You say resilience. She says grit.

Author Angela Duckworth explains a key quality of successful business leaders

Grit, a combo of passion & perseverance, is a key trait of successful business leaders.

Interview by Patricia Grant, vice president of IT strategy at ServiceNow (publisher of Workflow).

Those who lead teams and organizations aren’t necessarily the smartest people, the greatest strategists, or the deepest thinkers. What many tend to have in common, says University of Pennsylvania psychology professor Angela Duckworth, is grit—a combination of passion and perseverance that gives them the motivation to stick to goals and see them through.

In a recent interview, Duckworth, the author of “Grit: The Power of Passion and Perseverance,” explained how business leaders can improve their “grititude” over time.

Q
Why is grit such a compelling concept?
A

When I started out studying Olympic athletes and Nobel Prize winners and visionary entrepreneurs, I thought that maybe what defines them is intensity, that the height of their enthusiasm is higher than for other people. What I came to discover is that more remarkable than the intensity of these individuals is their consistency over time.

Isaac Newton is one historic example: When he thought about what made him different from other scientists trying to understand the laws of nature, he said that other people walk away from a problem at some point, and he stuck with it. It means solving a problem and not walking away, when so many people will. It’s also about being resilient in the face of adversity, and being dedicated to constant improvement even when you’re not in the midst of adversity.

Q
Why is grit such a great predictor of success, especially given all the challenging moments of the past year?
A

When you ask great leaders what gets them out of bed and keeps them going—even through difficult chapters like the one we’re in now with the pandemic—often what drives them is their core values. The debate in psychology has long been whether people do really hard things because of some extrinsic motivation, such as money or status, or intrinsic motivation, which is about doing things that are aligned with your core personal values, like who you are and who you want to be.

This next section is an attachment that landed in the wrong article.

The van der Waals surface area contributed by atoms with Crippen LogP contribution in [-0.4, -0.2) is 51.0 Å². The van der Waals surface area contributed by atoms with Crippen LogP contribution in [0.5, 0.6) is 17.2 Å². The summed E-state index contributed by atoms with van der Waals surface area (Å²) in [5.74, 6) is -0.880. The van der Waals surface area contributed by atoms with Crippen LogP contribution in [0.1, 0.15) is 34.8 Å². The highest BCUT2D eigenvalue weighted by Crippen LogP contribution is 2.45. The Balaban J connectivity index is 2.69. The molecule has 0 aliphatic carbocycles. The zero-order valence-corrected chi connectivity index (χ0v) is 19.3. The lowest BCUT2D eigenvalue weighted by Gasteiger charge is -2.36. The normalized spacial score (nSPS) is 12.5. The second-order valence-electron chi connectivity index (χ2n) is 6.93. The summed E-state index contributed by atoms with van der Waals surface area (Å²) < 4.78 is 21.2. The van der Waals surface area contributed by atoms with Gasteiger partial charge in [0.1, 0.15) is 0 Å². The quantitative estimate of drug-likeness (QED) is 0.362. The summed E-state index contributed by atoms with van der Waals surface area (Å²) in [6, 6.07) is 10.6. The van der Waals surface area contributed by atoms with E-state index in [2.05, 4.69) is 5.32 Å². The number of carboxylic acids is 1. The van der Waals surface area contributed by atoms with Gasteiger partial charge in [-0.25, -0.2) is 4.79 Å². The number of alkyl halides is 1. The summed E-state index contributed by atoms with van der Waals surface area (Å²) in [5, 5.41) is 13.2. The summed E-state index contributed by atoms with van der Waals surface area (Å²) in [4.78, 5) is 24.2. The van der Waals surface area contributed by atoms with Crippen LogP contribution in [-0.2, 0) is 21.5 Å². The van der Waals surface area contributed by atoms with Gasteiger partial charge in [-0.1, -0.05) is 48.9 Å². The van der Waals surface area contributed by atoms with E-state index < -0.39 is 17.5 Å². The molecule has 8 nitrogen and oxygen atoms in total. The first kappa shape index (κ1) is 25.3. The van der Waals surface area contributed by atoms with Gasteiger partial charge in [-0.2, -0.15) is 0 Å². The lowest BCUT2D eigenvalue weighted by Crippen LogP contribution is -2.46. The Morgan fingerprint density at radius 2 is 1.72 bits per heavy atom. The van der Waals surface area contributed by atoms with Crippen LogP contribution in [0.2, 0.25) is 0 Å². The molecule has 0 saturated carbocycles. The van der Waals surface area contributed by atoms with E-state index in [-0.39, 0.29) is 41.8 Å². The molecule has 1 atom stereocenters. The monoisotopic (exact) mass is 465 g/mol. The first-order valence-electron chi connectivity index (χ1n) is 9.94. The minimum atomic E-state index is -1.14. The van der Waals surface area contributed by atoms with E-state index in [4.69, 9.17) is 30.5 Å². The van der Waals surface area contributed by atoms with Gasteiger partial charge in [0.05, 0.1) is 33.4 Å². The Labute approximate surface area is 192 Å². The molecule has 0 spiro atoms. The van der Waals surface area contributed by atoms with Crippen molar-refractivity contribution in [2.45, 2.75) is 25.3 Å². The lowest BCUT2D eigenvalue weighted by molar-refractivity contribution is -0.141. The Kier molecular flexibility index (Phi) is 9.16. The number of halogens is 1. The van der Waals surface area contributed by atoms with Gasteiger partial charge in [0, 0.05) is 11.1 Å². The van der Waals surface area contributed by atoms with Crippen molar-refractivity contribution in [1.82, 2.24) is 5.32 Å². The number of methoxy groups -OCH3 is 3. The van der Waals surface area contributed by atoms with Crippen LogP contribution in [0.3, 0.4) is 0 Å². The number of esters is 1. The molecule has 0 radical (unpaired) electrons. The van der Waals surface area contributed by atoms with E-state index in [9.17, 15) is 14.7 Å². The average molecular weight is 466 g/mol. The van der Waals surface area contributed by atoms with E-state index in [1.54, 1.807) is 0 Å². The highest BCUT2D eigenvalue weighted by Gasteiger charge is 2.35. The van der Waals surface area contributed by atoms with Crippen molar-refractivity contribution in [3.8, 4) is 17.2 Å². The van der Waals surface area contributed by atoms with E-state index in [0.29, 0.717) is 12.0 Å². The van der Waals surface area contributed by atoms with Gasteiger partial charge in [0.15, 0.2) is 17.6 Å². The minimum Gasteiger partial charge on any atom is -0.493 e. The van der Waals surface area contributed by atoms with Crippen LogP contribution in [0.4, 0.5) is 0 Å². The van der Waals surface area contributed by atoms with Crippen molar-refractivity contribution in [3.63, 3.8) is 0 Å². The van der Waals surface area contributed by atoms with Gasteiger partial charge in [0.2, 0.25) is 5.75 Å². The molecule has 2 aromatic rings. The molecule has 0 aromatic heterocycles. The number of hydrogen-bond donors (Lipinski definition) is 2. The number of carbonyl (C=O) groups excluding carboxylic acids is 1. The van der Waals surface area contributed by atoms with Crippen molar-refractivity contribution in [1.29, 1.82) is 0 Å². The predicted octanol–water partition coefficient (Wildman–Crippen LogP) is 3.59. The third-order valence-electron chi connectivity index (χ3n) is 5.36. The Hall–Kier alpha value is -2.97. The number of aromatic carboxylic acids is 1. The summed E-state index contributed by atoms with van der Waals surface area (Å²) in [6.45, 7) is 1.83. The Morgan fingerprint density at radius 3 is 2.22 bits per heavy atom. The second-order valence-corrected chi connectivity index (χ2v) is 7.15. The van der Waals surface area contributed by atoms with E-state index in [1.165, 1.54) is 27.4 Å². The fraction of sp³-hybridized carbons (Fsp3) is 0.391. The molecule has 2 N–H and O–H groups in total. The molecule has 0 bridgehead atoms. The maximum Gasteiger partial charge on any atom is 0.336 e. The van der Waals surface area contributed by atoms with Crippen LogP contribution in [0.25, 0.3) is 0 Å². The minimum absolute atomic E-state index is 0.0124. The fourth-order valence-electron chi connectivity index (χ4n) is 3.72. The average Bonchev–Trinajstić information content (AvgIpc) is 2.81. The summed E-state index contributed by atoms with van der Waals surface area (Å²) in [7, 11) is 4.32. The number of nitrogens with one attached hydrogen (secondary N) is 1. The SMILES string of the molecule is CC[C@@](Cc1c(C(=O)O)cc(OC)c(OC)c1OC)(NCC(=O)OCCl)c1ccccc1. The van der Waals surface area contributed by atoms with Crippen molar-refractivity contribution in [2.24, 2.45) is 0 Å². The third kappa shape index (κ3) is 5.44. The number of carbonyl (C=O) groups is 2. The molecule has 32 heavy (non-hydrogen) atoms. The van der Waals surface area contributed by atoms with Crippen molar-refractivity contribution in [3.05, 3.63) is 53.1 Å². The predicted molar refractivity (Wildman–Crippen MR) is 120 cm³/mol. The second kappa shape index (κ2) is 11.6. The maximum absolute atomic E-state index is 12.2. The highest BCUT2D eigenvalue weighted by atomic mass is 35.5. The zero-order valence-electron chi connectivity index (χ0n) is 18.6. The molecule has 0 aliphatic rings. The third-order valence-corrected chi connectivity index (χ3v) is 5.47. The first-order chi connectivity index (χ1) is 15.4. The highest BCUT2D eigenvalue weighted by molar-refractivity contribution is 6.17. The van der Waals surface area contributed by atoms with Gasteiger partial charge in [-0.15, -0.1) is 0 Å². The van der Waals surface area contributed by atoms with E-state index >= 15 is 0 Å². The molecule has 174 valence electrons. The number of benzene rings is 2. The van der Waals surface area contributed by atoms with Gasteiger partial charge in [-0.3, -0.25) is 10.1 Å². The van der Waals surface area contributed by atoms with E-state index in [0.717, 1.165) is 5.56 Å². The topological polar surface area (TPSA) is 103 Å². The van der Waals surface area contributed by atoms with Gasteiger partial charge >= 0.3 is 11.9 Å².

When you look at the scientific research, it’s strikingly clear that these people do it for intrinsic, not extrinsic reasons.

Q
How do you nurture grit, both inside and outside?
A

There are things individuals can do to rekindle and grow their inner passion, and to develop the mindsets and skill sets of perseverance. And at the same time, there is no paragon of grit I have ever interviewed who didn’t start talking about their dependence on other people—their coach, spouse, colleagues, or collaborators. So it’s not just a DIY approach to building grit, and it’s not just leaning on others. It’s both of these things.

Q
Can you explain what you describe in your book as the “pyramid of goals”?
A

When you wonder what accounts for leaders’ intensity and consistency, what they really have is a goal hierarchy. That’s a pyramid where the goals are in harmony with each other. You have some near-term goals that are very tactical, like things you want to get done today, and then you have slightly longer-term goals. People with grit ask themselves, “Why do I want to get this done today? Because at the end of this quarter, I want to see this other goal completed. And why does that goal matter? Because we have a three-year strategic plan. Why does that plan matter? Because we have a mission that gives meaning and purpose to everything we do.”

The secret of grit is to create goal hierarchies for yourself and for your organization, where there’s as much alignment as possible: Winning for me is winning for you, where our team winning is the organization winning, which means the world is a better place.

Q
Can grit have a dark side, such as when leaders overplay their hand?
A

You can be gritty at the wrong level of your goal hierarchy. We can talk about the heyday of Polaroid, for example, which never capitalized on its unique advantage of instant film. You’d think in today’s day where we’re trading images all the time, why isn’t it Polaroid that we talk about? Why did Snapchat and Instagram surpass them? I think there was too much focus on the lower level of the hierarchy. If you understood that your vision was to help people share visual memories, that would have allowed you to be much more flexible and innovative in how you’d execute that vision.

The practical advice for leaders is to spend a full day every quarter asking, what’s the big picture? Are these tactics still serving us? Is there new information that would make me change how we’re going to get there, even if the “there” hasn’t changed?